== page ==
- Received my *own resume* in response to a request for proposal we had sent out. The agency had done a terrible job of physically taping someone else’s name over the top of my own. I could see the tape marks in the copy. Agent got my resume via public records access for the primary RFP, then submitted mine and others from our team with new names. Agent claimed it was not fraud, just reuse.
- Asked to lower my rate. Agency calls to say that they have somehow "taken over" my direct contract with a client and are now the party I am to negotiate with. Immediately demands a 20% reduction in my rate. When I tell him he can’t "take over" a contract with a third party, he insists he has "bought out" my contract with the client. He was trying to get consultants to lower their rates, then go to the CIO to show how good he was at negotiating. Never accept a rate reduction request from a third party or an agency mid-contract. Consult your attorney.
Q & A From Readers
Do you have questions about getting into consulting and contracting? Send them to me. I may answer privately and share my responses here. I will respect your privacy in doing so.
If a company contacts me for a fulltime position. Is it OK to answer that I would rather prefer contract? In general, how a consultant should approach to approach a company who is looking for fulltime?
You should always tell your recruiter that you are accepting only contract positions, if that’s all you want. If a company contacts you directly, you should tell them that you have a business (you do, even if it’s just a sole-proprietorship) and you can only take on contract opportunities. You should also watch for “Contract-to-hire” positions. They are indeed contracts, but at the end of a short period, maybe 90 days, the client expects you to convert to a full time worker. I know some people have successfully remained contractors for a while, but the client didn’t like it and found a full time worker. Again, some people love these types of offerings (they are like test runs), but if you are trying to build a consulting business, you are being dishonest to the client if you aren’t willing to convert to full time.
Do tell them you are happy to chat with them about their needs, because you might know someone who would be interested. This leaves them with an answer other than "no" and shows them you like win-win situations. I do this to every full time enquiry I get. It’s fun to find out about projects organizations are working on and I have used this to match up people to full time work. A true win-win-win.
What would you estimate as the range of hourly rate for a senior consultant?
I really don’t know. You should not be afraid to add this sentence to your consultant toolkit. I know what we charge locally, based on our experience. Jerry Weinberg in Secrets of Consulting gives you some advice on how to approach this question. I don’t have just one rate. I have a rate range that includes how much agony there is involved: travel, work-life balance, time zones of project teams, technologies used, etc. I specialize in troubled projects, so there’s a lot of agony in getting teams back on track. I also don’t have a single rate because I deal with currency exchange and supply/demand issues. Having said that, I never quote a rate until I see the contract the organization (recruiter or direct client) wants me to sign. There can be onerous requirements such as $6 million of liability insurance, a one year non-compete, etc. Those requirements cost money. And in the cases of non-competes, can cost you lots of money later. I’ll write more about this later.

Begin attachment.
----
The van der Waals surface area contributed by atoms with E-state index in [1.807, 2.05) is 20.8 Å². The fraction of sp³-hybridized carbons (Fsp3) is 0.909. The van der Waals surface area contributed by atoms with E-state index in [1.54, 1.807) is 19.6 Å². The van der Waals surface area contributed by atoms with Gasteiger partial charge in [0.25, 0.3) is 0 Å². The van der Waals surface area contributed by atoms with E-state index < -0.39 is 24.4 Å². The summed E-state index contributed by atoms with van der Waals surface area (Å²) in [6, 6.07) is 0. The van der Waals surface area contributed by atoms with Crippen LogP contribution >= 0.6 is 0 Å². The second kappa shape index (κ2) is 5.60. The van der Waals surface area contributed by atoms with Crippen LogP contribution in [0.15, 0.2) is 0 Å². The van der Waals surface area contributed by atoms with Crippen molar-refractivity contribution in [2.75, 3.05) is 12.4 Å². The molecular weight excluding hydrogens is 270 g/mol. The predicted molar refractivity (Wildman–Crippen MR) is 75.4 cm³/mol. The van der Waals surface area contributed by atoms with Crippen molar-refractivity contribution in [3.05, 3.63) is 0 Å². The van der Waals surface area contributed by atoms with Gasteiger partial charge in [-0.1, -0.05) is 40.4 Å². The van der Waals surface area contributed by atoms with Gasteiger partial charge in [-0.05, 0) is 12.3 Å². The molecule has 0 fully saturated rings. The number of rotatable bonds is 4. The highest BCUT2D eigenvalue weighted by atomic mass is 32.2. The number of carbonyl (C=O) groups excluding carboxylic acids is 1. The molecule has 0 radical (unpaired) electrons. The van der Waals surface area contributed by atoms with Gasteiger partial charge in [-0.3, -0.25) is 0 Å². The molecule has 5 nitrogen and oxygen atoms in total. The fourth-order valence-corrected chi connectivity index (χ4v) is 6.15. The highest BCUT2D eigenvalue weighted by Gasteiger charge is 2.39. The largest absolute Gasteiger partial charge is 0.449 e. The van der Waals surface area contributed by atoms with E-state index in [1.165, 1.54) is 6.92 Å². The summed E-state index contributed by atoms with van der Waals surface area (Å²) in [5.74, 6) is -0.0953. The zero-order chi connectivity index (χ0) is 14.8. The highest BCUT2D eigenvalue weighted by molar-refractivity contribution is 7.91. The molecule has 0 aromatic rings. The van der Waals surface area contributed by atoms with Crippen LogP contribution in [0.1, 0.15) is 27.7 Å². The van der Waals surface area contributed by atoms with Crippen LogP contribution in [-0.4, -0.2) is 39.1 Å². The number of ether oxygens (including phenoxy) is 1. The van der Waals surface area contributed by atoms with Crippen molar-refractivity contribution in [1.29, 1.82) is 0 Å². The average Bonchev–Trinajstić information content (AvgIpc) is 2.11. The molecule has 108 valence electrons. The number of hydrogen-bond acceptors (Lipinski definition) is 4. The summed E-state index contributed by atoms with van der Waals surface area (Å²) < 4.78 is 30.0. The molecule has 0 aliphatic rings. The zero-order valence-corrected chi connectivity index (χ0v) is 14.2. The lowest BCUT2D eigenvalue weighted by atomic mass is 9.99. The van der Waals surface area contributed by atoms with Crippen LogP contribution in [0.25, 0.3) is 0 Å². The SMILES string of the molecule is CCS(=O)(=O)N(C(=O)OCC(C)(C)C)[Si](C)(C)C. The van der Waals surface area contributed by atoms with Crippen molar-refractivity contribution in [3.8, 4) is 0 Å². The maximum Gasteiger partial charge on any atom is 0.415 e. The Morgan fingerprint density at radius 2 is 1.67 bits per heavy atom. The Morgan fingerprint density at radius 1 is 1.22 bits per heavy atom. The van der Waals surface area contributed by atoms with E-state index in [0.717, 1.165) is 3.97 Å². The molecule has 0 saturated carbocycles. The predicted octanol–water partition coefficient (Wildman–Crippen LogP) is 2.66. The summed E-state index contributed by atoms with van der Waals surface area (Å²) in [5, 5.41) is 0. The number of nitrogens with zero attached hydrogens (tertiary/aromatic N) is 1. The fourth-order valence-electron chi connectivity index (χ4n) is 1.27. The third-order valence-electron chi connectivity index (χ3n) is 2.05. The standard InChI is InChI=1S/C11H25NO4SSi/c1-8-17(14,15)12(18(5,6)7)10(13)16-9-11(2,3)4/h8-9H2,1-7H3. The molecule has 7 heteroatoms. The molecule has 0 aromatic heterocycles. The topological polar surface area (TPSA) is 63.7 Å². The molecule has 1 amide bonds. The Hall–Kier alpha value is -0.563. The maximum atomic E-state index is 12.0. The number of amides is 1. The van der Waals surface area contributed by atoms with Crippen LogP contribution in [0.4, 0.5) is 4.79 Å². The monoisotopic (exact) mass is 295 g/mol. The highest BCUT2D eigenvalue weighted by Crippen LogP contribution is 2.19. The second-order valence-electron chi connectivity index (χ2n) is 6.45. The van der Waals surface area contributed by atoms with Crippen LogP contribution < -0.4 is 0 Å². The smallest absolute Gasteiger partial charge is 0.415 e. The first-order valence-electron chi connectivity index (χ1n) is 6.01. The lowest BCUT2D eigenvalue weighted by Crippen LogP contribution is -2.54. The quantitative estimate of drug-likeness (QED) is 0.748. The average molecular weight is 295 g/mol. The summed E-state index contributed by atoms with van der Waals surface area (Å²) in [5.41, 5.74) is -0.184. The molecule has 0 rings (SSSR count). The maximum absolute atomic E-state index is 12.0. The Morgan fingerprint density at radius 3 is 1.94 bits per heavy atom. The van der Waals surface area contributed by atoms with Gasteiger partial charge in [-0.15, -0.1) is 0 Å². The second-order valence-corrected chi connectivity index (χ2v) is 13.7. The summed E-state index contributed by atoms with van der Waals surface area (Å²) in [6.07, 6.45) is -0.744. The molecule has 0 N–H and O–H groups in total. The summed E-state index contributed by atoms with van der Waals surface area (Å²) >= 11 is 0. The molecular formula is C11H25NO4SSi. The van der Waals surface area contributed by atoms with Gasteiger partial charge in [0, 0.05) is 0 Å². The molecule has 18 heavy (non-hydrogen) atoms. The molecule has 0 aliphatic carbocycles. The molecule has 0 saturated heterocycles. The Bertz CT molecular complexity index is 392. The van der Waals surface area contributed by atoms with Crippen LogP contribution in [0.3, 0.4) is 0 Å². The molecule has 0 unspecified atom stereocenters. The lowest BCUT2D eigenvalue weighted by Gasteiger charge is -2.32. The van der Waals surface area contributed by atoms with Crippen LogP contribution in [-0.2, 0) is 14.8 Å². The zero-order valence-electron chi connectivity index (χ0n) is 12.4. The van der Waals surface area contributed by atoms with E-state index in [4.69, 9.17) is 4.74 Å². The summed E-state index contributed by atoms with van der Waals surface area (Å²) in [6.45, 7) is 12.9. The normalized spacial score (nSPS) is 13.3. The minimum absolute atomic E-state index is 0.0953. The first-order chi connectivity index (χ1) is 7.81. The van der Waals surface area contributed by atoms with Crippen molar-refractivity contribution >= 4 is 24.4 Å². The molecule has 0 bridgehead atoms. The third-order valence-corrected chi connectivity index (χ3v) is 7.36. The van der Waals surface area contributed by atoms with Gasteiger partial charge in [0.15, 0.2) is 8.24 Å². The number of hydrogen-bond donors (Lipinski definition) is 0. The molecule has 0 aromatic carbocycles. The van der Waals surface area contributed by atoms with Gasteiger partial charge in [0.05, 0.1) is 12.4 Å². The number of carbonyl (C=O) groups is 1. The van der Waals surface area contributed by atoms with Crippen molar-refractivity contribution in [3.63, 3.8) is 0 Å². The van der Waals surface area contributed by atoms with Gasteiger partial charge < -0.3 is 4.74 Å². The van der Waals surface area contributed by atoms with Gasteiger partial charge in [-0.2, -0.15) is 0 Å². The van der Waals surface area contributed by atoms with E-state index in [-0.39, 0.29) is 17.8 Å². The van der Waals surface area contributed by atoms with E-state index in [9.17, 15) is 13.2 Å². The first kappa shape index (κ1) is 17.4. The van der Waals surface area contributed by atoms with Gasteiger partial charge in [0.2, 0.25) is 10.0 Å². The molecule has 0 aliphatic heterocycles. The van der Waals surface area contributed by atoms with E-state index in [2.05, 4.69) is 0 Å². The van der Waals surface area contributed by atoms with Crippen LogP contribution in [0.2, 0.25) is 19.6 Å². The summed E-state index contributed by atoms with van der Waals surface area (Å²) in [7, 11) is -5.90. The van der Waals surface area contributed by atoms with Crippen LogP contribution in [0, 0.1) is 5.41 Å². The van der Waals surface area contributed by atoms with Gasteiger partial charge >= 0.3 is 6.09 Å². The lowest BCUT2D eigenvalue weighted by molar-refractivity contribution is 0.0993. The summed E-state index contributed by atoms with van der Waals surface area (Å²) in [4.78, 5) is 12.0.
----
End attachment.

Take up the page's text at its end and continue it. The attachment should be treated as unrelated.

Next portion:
If an agency calls you out of the blue, they already have a range that they want to pay for this gig. Bad agencies are going to assume you have no clue what a good rate is and they are going to offer to help you set a rate. They will ask “what is your current salary”. Then they are going to take that number, divide it by 2200 hours, then add about $5-10 more to that rate and tell you that’s what the going rate is. They will likely be fibbing at this point. The problem with this math is covered in Jerry’s book, but that rate assumes you will be billable for 2200 hours a year (you won’t be, and you should not be). It’s also going to ignore all the business costs you will have in maintaining your business. That’s just the tip of the iceberg on this topic.
My other advice is to not quote a number, but to ask them "what is your budget for this?". When I get pressed for a number, I tell them that based on my experience, my rates are 2-3x what a less experienced (3-5 years) data architect will charge. You might say that your rates are market rates, given that you are new to consulting. Try not to be the first person to quote a number. Remember that once you give a number, the negotiations will only go down from that number. And you can’t come back and say "I looked at the contract, I need an extra $20 an hour to cover your insurance and non-compete requirements" You are stuck with the number (or lower) you gave.
Finally, I always quote a rate as $XX plus travel expenses. Always say "plus travel expenses". Even if they say there is no travel involved.
Keep your questions coming.
Top 10 Employee-to-Consultant Myths
- Consulting makes you rich, automatically.
- Being a consultant means you are your own boss.
- Consultants are free to take time off whenever they want.
- Being a consultant means you are an expert.
- Rates don’t matter when you are the best candidate for the project.
- Having a lot of clients is more important that longer engagements.
- If it worked on one project, it will work on another.
- It doesn’t matter what’s in the contract because your client likes you.
- You only need to set your rate a bit higher than your salary to come out ahead.
- You need to bill at least 40 hours a week to be working full time.